We are failing the younger generations when we don’t tell them the truth about relationships. It takes two parties (at least) to be in one. Each plays a role and, in the modern world, in the #MeToo era, everyone must take responsibility. In a world where women claim equality, where they’re no longer legal children, they have to accept the responsibility of being adults.
We fail women when we refuse to acknowledge she stayed for a lot of dysfunctional reasons, and not ask what’s going on in female heads as abusive relationships unfold, what hidden psychological weaknesses we need to exorcise, and exercise to build emotional strength and resilience, the way you build stronger muscles at the gym.
It’s not ‘blaming the victim’; it’s taking responsibility, claiming our power, exercising it, and becoming the grown-ass women we claim we are.
We enable abuse and ‘The Patriarchy’ when we make endless excuses for why women make really bad relationship decisions. We refuse to hold women the tiniest bit accountable for their own much-vaunted choices, yet we don’t let men/abusers get away with the tiniest damn thing.
Try arguing abusers can’t be held responsible for how they are. Express endless sympathy for the cruelties of growing up male in a misogynist culture, brainwashed by toxic masculinity, perhaps abusive parents of their own. Try suggesting it’s not their fault they’re abusers, they don’t know any better, they grow up with male privilege they can’t see, you can’t fault them for the way they are, and then share endless tales of abusive men who grew up in bad situations, were socialized in abusive religions and cultures, and how they can’t be held responsible, ever, for abusing women. The poor dears!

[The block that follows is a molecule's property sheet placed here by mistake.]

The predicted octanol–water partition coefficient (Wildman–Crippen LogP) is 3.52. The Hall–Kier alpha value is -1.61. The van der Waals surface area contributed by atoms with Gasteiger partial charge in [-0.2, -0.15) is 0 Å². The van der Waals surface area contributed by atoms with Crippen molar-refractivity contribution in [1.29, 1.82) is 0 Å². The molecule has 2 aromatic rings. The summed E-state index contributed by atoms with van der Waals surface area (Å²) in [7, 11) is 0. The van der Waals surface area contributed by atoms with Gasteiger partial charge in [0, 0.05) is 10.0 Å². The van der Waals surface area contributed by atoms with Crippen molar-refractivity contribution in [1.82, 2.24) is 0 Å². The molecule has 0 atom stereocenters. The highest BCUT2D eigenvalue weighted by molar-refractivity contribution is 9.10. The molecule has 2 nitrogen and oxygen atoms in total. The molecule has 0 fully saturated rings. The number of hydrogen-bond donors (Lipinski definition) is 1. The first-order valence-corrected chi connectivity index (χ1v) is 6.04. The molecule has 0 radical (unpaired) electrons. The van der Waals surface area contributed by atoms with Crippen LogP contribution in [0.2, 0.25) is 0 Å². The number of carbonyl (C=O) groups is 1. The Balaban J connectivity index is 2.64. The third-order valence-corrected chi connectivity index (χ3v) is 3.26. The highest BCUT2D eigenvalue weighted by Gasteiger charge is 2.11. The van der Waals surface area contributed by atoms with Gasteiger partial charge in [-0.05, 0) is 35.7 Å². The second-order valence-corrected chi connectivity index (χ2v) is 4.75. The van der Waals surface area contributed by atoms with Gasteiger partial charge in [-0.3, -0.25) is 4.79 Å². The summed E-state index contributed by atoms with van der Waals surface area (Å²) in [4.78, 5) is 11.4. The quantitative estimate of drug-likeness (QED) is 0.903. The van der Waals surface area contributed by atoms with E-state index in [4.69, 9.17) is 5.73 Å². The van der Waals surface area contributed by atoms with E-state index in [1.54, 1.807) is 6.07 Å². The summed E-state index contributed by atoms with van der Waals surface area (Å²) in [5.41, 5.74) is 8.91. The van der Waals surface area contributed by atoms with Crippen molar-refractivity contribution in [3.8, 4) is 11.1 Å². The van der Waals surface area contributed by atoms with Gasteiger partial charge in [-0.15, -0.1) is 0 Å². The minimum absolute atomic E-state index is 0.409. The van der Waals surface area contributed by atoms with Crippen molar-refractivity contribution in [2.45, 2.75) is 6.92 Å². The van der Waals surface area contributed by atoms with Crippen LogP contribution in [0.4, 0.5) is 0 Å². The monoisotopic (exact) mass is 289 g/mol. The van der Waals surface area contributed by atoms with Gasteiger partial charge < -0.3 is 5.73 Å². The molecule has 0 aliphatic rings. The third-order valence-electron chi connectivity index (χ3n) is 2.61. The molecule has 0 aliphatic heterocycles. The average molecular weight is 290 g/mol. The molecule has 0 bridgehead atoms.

Not their fault! Don’t blame the victims!
This line of thinking grants men inclined to abuse to keep up business as usual. It gives them permission.
Ergo, we give women permission to continue being abused when we don’t challenge what’s happening, why it’s happening, and what she, and we, can do better the next time around.
We’ve spent enough time dissecting and analyzing all things male — patriarchy, privilege, entitlement, narcissism, supremacy, and how it perpetuates abuse and oppression of women. It’s now time for women to engage in collective self-analysis, dissecting our own brains and asking ourselves why so many of us follow the well-trodden path into abusive relationships. We’ve already expended plenty of energy on dissecting the why of feminine behavior, or reactive behavior, now it’s time to ask, And what are we going to do about it?
Men don’t possess our brains. They belong to us. They’re our responsibility. And if our psychology fails us in some ways, it’s our responsibility to fix the problems. If there’s no shame in strengthening your body by going to the gym, there should be even less shame in strengthening your mind and your will against tolerating bad relationship behavior.
Let’s stop it with the blame game — for men, most of all for ourselves — and let’s be the grown-ass women we always claim to be.
We must agree to end our complicity in our own oppression.
Support FKA Twigs, but what becomes known can’t be un-known. Hold her, others, and yourself accountable.
This first appeared on Medium in January 2021.